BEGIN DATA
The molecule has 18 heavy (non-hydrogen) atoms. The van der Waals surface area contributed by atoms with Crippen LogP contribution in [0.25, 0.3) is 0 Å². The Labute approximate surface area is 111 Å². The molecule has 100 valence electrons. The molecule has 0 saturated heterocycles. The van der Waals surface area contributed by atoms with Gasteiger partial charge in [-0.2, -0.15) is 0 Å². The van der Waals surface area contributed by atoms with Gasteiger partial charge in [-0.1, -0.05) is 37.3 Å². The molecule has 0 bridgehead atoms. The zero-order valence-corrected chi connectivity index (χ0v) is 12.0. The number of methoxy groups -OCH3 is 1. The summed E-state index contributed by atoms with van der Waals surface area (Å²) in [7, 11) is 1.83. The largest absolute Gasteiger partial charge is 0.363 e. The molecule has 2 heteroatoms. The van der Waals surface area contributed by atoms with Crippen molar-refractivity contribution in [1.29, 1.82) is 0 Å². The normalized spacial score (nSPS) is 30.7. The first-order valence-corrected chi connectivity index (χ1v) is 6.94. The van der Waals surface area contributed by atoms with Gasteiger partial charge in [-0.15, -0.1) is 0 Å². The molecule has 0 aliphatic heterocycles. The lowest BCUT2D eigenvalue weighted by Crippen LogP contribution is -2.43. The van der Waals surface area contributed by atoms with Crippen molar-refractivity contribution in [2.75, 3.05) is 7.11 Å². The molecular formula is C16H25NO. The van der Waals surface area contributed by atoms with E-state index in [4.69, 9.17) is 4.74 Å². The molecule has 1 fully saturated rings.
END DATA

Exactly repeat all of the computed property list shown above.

The molecule has 18 heavy (non-hydrogen) atoms. The van der Waals surface area contributed by atoms with Crippen LogP contribution in [0.25, 0.3) is 0 Å². The Labute approximate surface area is 111 Å². The molecule has 100 valence electrons. The molecule has 0 saturated heterocycles. The van der Waals surface area contributed by atoms with Gasteiger partial charge in [-0.2, -0.15) is 0 Å². The van der Waals surface area contributed by atoms with Gasteiger partial charge in [-0.1, -0.05) is 37.3 Å². The molecule has 0 bridgehead atoms. The zero-order valence-corrected chi connectivity index (χ0v) is 12.0. The number of methoxy groups -OCH3 is 1. The summed E-state index contributed by atoms with van der Waals surface area (Å²) in [7, 11) is 1.83. The largest absolute Gasteiger partial charge is 0.363 e. The molecule has 2 heteroatoms. The van der Waals surface area contributed by atoms with Crippen molar-refractivity contribution in [1.29, 1.82) is 0 Å². The normalized spacial score (nSPS) is 30.7. The first-order valence-corrected chi connectivity index (χ1v) is 6.94. The van der Waals surface area contributed by atoms with Gasteiger partial charge in [-0.15, -0.1) is 0 Å². The molecule has 0 aliphatic heterocycles. The lowest BCUT2D eigenvalue weighted by Crippen LogP contribution is -2.43. The van der Waals surface area contributed by atoms with Crippen molar-refractivity contribution in [2.75, 3.05) is 7.11 Å². The molecular formula is C16H25NO. The van der Waals surface area contributed by atoms with E-state index in [4.69, 9.17) is 4.74 Å². The molecule has 1 fully saturated rings.